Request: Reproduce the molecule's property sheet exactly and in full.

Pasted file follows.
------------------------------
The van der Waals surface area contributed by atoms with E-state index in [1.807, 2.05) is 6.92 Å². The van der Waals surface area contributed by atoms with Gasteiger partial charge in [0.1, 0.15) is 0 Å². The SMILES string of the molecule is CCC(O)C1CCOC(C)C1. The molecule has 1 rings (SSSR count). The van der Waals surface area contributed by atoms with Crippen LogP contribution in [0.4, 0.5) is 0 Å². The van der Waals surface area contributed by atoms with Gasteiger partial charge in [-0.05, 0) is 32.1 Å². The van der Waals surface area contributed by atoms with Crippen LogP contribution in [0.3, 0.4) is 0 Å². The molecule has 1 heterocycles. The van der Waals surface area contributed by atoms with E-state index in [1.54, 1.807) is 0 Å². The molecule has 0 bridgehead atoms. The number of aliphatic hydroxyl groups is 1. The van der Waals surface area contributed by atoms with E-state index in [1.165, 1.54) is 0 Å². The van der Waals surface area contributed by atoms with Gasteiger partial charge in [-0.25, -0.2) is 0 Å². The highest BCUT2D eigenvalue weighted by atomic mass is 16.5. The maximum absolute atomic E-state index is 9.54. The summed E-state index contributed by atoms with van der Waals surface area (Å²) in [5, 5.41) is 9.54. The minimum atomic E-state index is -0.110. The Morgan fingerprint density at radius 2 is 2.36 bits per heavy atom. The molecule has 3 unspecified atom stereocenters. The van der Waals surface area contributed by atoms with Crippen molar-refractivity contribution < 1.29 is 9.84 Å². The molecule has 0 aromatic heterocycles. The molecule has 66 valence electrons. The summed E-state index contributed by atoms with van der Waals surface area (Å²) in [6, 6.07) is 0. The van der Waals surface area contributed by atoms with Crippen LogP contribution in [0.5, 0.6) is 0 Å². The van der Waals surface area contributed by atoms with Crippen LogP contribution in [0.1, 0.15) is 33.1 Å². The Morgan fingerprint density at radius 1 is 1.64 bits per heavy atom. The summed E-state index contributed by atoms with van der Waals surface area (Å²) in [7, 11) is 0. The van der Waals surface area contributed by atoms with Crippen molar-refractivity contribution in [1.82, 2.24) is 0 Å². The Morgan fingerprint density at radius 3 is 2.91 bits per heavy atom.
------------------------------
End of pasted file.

The van der Waals surface area contributed by atoms with E-state index in [1.807, 2.05) is 6.92 Å². The van der Waals surface area contributed by atoms with Gasteiger partial charge in [0.1, 0.15) is 0 Å². The SMILES string of the molecule is CCC(O)C1CCOC(C)C1. The molecule has 1 rings (SSSR count). The van der Waals surface area contributed by atoms with Crippen LogP contribution in [0.4, 0.5) is 0 Å². The van der Waals surface area contributed by atoms with Gasteiger partial charge in [-0.05, 0) is 32.1 Å². The van der Waals surface area contributed by atoms with Crippen LogP contribution in [0.3, 0.4) is 0 Å². The molecule has 1 heterocycles. The van der Waals surface area contributed by atoms with E-state index in [1.54, 1.807) is 0 Å². The molecule has 0 bridgehead atoms. The number of aliphatic hydroxyl groups is 1. The van der Waals surface area contributed by atoms with E-state index in [1.165, 1.54) is 0 Å². The van der Waals surface area contributed by atoms with Gasteiger partial charge in [-0.25, -0.2) is 0 Å². The highest BCUT2D eigenvalue weighted by atomic mass is 16.5. The maximum absolute atomic E-state index is 9.54. The summed E-state index contributed by atoms with van der Waals surface area (Å²) in [5, 5.41) is 9.54. The minimum atomic E-state index is -0.110. The Morgan fingerprint density at radius 2 is 2.36 bits per heavy atom. The molecule has 3 unspecified atom stereocenters. The van der Waals surface area contributed by atoms with Crippen molar-refractivity contribution < 1.29 is 9.84 Å². The molecule has 0 aromatic heterocycles. The molecule has 66 valence electrons. The summed E-state index contributed by atoms with van der Waals surface area (Å²) in [6, 6.07) is 0. The van der Waals surface area contributed by atoms with Crippen LogP contribution in [0.5, 0.6) is 0 Å². The van der Waals surface area contributed by atoms with Crippen LogP contribution in [0.1, 0.15) is 33.1 Å². The Morgan fingerprint density at radius 1 is 1.64 bits per heavy atom. The summed E-state index contributed by atoms with van der Waals surface area (Å²) in [7, 11) is 0. The van der Waals surface area contributed by atoms with Crippen molar-refractivity contribution in [1.82, 2.24) is 0 Å². The Morgan fingerprint density at radius 3 is 2.91 bits per heavy atom.